If you already own a business and need funding or are planning to start a business, you may need a business loan. But if you have previously filed bankruptcy (or are considering one) you may be worried how it will affect your ability to finance your business. Here's what you need to know about getting a business loan after bankruptcy and how to make yourself more appealing to potential lenders.
Was It a Personal vs. Business Bankruptcy?
The first factor to consider is whether you filed a business or personal bankruptcy. If you filed a personal bankruptcy, but your business has been around for a while and has a good reputation for credit, your personal financial situation may not come into consideration. But if you're just starting a business or it hasn't been established very long, the lender will very likely want to pull your personal credit as part of the lending process. And this means a recently filed personal bankruptcy could make the process of borrowing more difficult. If you filed business bankruptcy, this would also make borrowing more rigorous.
How Long Has it Been Since Your Bankruptcy?
Because bankruptcies stay on your credit for seven to ten years, the time between when you file bankruptcy and when you apply for a loan is important. If you're fresh off a bankruptcy filing, it's likely not a great time to apply for a loan. But if it's been several years since your bankruptcy and you took serious steps to rebuild your credit after your bankruptcy, it may not be as big of a deal. The bottom line is that the longer between filing bankruptcy and applying for a loan, the better. And, the shorter time between your bankruptcy and loan application, the higher your interest rates will be. But if it's been seven years or more since you filed bankruptcy, it should not be an issue at all.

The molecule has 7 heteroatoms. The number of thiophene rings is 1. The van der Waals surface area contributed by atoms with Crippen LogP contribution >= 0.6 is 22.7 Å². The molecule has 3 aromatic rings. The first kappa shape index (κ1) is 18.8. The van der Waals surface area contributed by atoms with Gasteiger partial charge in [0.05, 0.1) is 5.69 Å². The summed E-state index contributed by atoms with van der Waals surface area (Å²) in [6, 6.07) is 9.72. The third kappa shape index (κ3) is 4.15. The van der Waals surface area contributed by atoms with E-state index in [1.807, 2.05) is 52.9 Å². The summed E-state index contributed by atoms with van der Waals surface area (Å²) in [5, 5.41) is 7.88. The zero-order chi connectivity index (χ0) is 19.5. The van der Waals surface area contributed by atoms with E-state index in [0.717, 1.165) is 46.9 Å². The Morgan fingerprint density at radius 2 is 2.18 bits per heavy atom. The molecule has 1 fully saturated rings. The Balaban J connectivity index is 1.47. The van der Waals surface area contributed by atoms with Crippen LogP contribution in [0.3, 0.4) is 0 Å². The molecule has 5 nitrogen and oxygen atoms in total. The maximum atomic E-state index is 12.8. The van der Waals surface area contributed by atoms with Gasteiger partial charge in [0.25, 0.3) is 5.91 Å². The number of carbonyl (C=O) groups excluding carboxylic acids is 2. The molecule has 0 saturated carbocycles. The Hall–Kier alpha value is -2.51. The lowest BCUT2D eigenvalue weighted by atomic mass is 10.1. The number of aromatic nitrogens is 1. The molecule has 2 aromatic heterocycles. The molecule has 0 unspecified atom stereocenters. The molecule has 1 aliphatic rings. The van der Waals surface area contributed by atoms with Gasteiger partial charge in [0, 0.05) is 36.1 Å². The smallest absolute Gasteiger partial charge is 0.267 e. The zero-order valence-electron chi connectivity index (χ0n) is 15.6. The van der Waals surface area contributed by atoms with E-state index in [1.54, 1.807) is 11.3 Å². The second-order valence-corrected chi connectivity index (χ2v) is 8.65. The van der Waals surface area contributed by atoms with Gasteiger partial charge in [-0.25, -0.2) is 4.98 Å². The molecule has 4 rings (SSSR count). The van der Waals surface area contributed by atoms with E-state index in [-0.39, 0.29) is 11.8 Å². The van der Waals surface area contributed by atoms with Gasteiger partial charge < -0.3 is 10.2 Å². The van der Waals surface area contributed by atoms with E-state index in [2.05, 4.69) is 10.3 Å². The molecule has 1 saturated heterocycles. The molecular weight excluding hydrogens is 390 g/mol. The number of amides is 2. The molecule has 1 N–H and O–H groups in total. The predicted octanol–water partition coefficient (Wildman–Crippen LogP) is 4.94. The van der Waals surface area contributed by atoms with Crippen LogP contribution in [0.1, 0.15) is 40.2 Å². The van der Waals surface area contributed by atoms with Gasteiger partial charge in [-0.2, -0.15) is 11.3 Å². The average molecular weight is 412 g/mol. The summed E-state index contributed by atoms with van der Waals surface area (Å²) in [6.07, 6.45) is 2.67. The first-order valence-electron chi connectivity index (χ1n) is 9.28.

Ways to Improve Your Business Credit After Bankruptcy
#1 Rebuild Your Credit
After you file bankruptcy, it's important to begin rebuilding your credit right away. You'll need to start small with a secured credit card, and then a small loan of a few hundred dollars and build from there. It's imperative that you pay all your bills on time and meet all of your obligations from the moment you file your bankruptcy going forward.
#2 Keep Personal and Business Money Separate
Make sure that your personal and business finances remain distinct and apart. This will keep financial problems in one arena from affecting the other. It also minimizes risk to your personal assets if your business goes through a crisis. This way, you can make decisions with calculated business risk with confidence.
#3 Think Carefully Before Using Assets as Collateral
Many small business owners use their home and personal assets as collateral for business loans. While this can make it more likely that your business loan application to be accepted, it also is much riskier. Using business assets as collateral is much wiser. And if you have no business assets, it may be worth it to pay a slightly higher interest rate to keep your personal assets safe.
Every lender will have different criteria so it may be a matter of pre-screening lenders to find one that has more flexible standards. And you may have to cut expenses and postpone borrowing if you can't secure a loan or can't get one with terms affordable enough to make business sense.
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